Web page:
Why the Left Is Fragmented (and a Modest Proposal to Counter It).
Some put the blame for this on the failure of progressive programs such as desegregation and public housing, with no consensus on any new initiatives to replace them. Social critic Barbara Ehrenreich, who calls herself a "recovering statist," says progressives in the past were uniformly overdependent on federal and state programs. Today, however, progressives have divided views on the reliability of government.
A pervasive disunity exists that atomizes the efforts of the left and blunts its influence as a force for social change. To better understand this self-defeating phenomenon, I conducted a survey of activists and leaders from forty-three diverse organizations in the Los Angeles, California, region. (My survey was in collaboration with the Center for Labor Research and Education, a unit of the University of California at Los Angeles School of Public Policy and Social Research.)
Assuming that frontline activists ought to have a pretty good notion of what is blocking collaboration and political impact, the interview list was taken from a compilation of progressive Los Angeles groups with "the most effective activists" assembled by the editors of the L.A. Weekly, a leading West Coast leftist news source. These groups included the American Civil Liberties Union, the Association for Community Organizations for Reform Now, the Industrial Areas Foundation, Americans for Democratic Action, the Service Employees International Union, the Feminist Majority, the Mexican-American Legal Defense and Education Fund, and many grassroots advocacy groups.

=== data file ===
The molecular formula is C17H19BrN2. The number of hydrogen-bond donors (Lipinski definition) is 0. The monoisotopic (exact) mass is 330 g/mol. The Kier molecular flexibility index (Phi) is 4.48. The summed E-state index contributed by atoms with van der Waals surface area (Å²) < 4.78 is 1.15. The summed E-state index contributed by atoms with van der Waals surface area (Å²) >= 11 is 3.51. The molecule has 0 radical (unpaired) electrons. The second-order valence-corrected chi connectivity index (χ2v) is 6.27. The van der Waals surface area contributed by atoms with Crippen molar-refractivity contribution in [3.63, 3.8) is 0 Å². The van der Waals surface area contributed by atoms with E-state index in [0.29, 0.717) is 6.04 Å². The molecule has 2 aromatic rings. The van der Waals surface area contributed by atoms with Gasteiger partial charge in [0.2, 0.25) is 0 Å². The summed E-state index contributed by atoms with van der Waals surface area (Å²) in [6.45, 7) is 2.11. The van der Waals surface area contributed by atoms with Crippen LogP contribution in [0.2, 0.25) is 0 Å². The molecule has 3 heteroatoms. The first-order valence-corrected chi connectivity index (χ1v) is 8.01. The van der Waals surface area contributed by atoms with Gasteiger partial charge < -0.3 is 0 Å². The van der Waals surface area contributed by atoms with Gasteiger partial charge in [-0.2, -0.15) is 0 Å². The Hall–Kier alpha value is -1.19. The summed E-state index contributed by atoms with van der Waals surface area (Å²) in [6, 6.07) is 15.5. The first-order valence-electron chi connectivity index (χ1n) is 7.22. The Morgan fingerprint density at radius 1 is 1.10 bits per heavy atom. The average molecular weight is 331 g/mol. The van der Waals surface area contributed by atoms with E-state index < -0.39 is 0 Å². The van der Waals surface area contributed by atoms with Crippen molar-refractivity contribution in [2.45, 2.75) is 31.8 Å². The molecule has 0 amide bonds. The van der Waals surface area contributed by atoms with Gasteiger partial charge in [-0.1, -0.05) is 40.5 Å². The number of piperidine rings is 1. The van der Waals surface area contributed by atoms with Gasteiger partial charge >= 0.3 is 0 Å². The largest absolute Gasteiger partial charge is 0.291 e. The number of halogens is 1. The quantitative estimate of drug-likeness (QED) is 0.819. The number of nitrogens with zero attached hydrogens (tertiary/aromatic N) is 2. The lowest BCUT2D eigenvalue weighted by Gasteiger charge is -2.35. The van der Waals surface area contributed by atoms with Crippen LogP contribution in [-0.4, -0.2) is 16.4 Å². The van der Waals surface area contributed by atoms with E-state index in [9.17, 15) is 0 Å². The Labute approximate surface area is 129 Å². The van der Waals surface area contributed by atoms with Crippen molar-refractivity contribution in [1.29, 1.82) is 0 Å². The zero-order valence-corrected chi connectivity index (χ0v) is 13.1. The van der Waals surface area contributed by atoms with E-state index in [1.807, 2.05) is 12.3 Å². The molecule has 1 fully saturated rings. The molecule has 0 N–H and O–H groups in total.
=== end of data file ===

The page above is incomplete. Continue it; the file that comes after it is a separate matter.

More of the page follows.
In the interviews, I asked participants to spell out the main obstacles that have hindered collaborative action within the progressive community. A daunting list of impediments came forth. And although many of them were familiar, seen collectively they highlight, in a fresh way, the uphill struggle required to reach a reasonable measure of solidarity. Here's a brief summary of the thoughts of those polled.
Activists spoke of the absence of a common ideological project with an organizational vehicle to push it. There is no overarching nationwide cause or agenda comparable to the earlier civil rights and anti-war movements or to the New Deal through which to galvanize people. Leaders don't have a common vision and holistic philosophy that places their organization in a broader context. Participants lamented that progressive organizations don't think of themselves as part of a broad collectivity, and their leaders don't act to make that happen. Some observed that this is an aspect of a diminished sense of community in U.S. society generally.
Philosophical differences pull people apart. There are differing political and economic analyses and varying levels of political awareness and ideological commitment. This often produces "true believers" who would never think of collaborating with those who hold a different position. Even the defining of a problem can become a contentious exercise. Respondents said that this sectarian thinking and identity politics not only leads to disagreements but causes opposing sides to break apart into hostile camps that avoid and reject one another to the point of character assassination.
Groups with identical long-range goals will become intensely antagonistic because of disagreements over immediate actions. A point of conflict that was mentioned several times concerned the differences between organizations that put a premium on building grassroots constituencies versus those that engage in more "bureaucratic" legal or political advocacy (think Martin Luther King Jr. versus Justice Thurgood Marshall).